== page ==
Saint Caradoc

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Haroldston, Wales
Venerated inRoman Catholic Church
Feast13 April

Caradoc or Caradog was a Welsh hermit and harpist.[1]


Caradoc was a Welsh nobleman, native of Brecknockshire, who, after he had received a liberal education, enjoyed the confidence of Rees, prince of South Wales, and held an honourable place in his court. The prince one day, on account of two greyhounds which were lost, fell into such a fury against Caradoc as to threaten his life. Caradoc, from this disgrace learned the inconstancy of worldly honours, and repaired to Landaff, where he received from the bishop the clerical tonsure, and for some time served God in the church of St. Theliau.[2]

Desirous of finding solitude, he afterwards spent some years in a little hut, which he built himself, near the abandoned church of St. Cendydd Church[2] in Gower, later taking up residence on Barry Island at St. Issels. His reputation for sanctity filled the whole country, and the archbishop of Menevia, or St. David's, calling him to that town, promoted him to priestly orders. Caradoc then retired with certain devout companions, to the isle of Ary. Certain pirates from Norway, who often infested these coasts, carried them off prisoners, but, fearing the judgments of God, safely set them on shore again the next day. However, the archbishop of Menevia assigned Caradoc another habitation in the monastery of St. Hismael, commonly called Ysam, in the country of Ross, or Pembrokeshire.[2]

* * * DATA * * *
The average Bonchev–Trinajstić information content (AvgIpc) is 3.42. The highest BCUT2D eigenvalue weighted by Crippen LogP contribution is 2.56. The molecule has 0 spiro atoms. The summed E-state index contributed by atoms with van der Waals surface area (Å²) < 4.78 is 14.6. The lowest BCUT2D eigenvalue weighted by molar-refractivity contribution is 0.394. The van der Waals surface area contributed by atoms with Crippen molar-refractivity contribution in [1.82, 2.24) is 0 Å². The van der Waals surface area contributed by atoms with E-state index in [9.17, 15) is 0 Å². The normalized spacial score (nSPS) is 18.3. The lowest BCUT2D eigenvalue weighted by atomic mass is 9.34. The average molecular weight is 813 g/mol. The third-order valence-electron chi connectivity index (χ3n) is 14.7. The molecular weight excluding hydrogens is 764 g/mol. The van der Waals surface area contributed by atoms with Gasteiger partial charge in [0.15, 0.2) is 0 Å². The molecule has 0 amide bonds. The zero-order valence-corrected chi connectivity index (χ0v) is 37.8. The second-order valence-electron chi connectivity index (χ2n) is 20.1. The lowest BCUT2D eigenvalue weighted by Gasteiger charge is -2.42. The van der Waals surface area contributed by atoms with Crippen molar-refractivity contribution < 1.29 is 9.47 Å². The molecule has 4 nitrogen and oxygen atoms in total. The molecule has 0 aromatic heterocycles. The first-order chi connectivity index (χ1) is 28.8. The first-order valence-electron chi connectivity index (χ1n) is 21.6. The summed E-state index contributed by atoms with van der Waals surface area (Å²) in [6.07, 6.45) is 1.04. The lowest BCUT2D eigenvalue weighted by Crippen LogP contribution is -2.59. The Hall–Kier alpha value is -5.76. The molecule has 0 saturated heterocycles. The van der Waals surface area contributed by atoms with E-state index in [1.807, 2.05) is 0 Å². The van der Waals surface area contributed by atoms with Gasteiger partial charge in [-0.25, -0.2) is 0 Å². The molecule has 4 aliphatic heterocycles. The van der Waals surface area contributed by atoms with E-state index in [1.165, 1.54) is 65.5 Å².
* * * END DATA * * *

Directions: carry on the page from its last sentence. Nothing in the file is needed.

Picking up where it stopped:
He served a local king in southern Wales before Caradoc was later forced into exile by Henry I's invasion of the region, Caradoc went to Haroldston, where he occupied the cell of St. Ismael.


St Caradoc's Church in Lawrenny, Wales probably dates back to the twelfth century.[3]